How do you figure out what to do in a job? How do you get it done? How should you deal with demanding bosses? How can you get the most out of subordinates? What should you do to get along with difficult colleagues and handle powerful interest groups and the media? Just how can you succeed in a world where persuasion rather than direct command is the rule? Using a compass as his operating metaphor--your boss is north of you, your staff is south, colleagues are east and so on--Richard Haass provides clear, practical guidelines for setting goals and translating goals into results. The result is a lively, useful book for the tens of millions of Americans working in complex and unruly organizations of every sort and for students of both public administration and business. The Bureaucratic Entrepreneur is a new and updated edition of Haass's 1994 book, The Power to Persuade.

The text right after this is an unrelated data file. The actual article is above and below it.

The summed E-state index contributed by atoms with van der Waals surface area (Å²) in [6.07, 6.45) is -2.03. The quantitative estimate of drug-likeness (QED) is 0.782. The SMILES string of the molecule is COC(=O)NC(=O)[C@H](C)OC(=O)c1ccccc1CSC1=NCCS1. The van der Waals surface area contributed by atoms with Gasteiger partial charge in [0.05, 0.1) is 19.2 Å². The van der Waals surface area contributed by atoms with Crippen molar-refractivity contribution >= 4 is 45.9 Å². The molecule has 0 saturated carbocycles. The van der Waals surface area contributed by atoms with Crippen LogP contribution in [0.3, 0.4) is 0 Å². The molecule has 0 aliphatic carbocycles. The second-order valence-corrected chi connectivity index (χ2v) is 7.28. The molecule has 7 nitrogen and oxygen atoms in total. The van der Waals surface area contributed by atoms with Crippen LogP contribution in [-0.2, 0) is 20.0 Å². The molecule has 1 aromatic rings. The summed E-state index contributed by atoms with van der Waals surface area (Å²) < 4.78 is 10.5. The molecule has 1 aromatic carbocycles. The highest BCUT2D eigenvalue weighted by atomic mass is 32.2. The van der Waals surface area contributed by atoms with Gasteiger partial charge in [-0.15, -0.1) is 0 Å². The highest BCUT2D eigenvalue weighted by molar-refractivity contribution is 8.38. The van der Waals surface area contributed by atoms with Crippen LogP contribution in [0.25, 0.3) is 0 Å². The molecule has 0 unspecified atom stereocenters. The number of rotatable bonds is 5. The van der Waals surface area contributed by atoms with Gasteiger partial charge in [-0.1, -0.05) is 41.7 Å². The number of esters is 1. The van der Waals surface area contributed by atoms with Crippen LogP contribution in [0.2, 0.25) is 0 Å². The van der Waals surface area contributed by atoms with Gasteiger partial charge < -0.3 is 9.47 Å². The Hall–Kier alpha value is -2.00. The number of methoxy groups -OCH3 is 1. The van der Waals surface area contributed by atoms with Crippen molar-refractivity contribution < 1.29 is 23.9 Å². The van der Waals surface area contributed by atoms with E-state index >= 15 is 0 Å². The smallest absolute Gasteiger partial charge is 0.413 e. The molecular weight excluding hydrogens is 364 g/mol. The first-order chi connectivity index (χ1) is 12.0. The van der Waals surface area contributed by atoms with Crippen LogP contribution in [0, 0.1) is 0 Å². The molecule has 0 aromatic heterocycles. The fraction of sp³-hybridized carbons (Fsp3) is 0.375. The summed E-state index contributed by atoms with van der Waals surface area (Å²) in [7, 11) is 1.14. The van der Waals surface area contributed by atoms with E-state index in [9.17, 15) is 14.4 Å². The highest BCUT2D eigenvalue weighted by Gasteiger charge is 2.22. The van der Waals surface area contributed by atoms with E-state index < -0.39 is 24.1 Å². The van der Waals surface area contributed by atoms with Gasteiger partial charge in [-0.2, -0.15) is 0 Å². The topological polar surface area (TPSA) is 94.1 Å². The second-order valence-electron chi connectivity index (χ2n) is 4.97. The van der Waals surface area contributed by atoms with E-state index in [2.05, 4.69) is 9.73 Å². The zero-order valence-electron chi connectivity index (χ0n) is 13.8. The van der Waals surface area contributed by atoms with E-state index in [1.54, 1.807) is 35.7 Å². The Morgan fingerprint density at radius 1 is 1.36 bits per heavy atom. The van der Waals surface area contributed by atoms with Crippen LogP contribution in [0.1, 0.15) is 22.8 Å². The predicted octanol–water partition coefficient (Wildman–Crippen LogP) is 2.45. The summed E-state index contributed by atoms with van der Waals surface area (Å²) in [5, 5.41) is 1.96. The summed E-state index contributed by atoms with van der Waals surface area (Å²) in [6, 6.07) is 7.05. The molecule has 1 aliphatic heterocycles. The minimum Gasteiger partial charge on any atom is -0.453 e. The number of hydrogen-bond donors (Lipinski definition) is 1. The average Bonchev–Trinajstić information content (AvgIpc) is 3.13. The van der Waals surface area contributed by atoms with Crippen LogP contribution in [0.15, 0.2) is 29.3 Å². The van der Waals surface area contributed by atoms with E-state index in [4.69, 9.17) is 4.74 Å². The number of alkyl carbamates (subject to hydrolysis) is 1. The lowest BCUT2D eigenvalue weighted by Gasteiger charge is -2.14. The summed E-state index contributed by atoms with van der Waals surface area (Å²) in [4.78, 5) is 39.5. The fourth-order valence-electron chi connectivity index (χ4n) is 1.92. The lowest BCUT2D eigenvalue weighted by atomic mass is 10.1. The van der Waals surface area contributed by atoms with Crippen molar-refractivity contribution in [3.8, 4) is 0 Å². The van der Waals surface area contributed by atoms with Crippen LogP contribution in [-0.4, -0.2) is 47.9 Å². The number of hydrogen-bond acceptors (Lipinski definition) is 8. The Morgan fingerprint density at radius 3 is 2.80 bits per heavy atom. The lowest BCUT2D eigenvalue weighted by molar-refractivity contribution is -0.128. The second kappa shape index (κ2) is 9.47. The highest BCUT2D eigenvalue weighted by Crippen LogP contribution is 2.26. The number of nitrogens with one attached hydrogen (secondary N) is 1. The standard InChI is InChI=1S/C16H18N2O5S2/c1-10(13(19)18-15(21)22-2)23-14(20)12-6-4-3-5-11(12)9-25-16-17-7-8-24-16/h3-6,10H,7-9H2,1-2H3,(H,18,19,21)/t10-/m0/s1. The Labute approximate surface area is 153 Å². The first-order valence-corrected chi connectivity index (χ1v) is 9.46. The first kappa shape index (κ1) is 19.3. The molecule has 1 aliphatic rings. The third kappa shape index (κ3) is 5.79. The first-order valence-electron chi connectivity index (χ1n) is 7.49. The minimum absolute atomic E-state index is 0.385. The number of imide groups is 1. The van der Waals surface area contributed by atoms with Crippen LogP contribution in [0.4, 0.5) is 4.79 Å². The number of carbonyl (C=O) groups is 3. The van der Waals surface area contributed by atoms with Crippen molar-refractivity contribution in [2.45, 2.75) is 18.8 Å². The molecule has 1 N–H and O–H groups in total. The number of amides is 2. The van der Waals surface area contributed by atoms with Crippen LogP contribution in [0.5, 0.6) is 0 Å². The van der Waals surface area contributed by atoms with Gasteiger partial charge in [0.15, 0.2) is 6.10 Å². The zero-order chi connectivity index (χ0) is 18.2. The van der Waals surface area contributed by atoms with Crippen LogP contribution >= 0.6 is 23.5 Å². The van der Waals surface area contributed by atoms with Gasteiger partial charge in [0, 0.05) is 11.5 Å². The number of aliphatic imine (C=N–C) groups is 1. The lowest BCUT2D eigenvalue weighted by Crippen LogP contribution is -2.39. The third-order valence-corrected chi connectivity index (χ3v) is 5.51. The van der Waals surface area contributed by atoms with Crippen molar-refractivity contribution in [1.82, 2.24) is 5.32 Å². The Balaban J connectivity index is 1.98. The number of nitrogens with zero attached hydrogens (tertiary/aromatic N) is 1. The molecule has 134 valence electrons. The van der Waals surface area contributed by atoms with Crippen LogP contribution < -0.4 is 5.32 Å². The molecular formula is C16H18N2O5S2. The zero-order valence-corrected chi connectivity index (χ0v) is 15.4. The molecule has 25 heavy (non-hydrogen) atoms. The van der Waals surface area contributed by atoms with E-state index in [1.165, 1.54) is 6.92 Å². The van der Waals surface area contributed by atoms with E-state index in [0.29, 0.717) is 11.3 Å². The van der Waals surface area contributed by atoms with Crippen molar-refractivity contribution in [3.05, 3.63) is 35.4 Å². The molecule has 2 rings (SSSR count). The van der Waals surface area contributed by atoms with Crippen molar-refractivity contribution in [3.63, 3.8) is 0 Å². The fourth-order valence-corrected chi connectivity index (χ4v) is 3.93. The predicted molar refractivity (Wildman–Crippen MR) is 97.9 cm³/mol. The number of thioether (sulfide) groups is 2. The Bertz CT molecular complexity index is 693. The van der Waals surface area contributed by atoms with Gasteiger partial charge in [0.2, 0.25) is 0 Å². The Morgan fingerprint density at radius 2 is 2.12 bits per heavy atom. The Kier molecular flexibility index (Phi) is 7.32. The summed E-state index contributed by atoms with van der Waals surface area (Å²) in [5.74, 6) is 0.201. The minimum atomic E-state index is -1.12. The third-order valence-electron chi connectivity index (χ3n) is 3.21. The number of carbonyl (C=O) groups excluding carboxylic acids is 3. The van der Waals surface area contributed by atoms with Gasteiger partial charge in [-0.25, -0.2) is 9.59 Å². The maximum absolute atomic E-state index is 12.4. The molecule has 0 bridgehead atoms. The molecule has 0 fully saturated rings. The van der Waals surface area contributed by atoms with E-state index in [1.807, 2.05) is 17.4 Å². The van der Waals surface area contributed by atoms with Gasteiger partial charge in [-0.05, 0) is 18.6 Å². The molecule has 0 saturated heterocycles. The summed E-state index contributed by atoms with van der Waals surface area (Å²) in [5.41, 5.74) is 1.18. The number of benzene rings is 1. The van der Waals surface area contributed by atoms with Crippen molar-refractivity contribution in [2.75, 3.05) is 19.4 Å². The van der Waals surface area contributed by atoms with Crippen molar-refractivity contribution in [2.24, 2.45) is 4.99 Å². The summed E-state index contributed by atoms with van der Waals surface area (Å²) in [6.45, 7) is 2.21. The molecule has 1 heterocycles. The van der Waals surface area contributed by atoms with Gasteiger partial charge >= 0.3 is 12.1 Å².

Richard N. Haass is president of the Council on Foreign Relations. Until June 2003 he was director of policy planning for the Department of State, where he was a principal adviser to Secretary of State Colin Powell on a broad range of foreign policy concerns. Previously, Haass was vice president and director of Foreign Policy Studies at the Brookings Institution, Washington, D.C., USA. He was also special assistant to President George H. W. Bush and senior director for Near East and South Asian affairs on the staff of the National Security Council, 1989-93. He is the author or editor of ten books in American foreign policy, including The Opportunity: America's Moment to Alter History's Course/em> .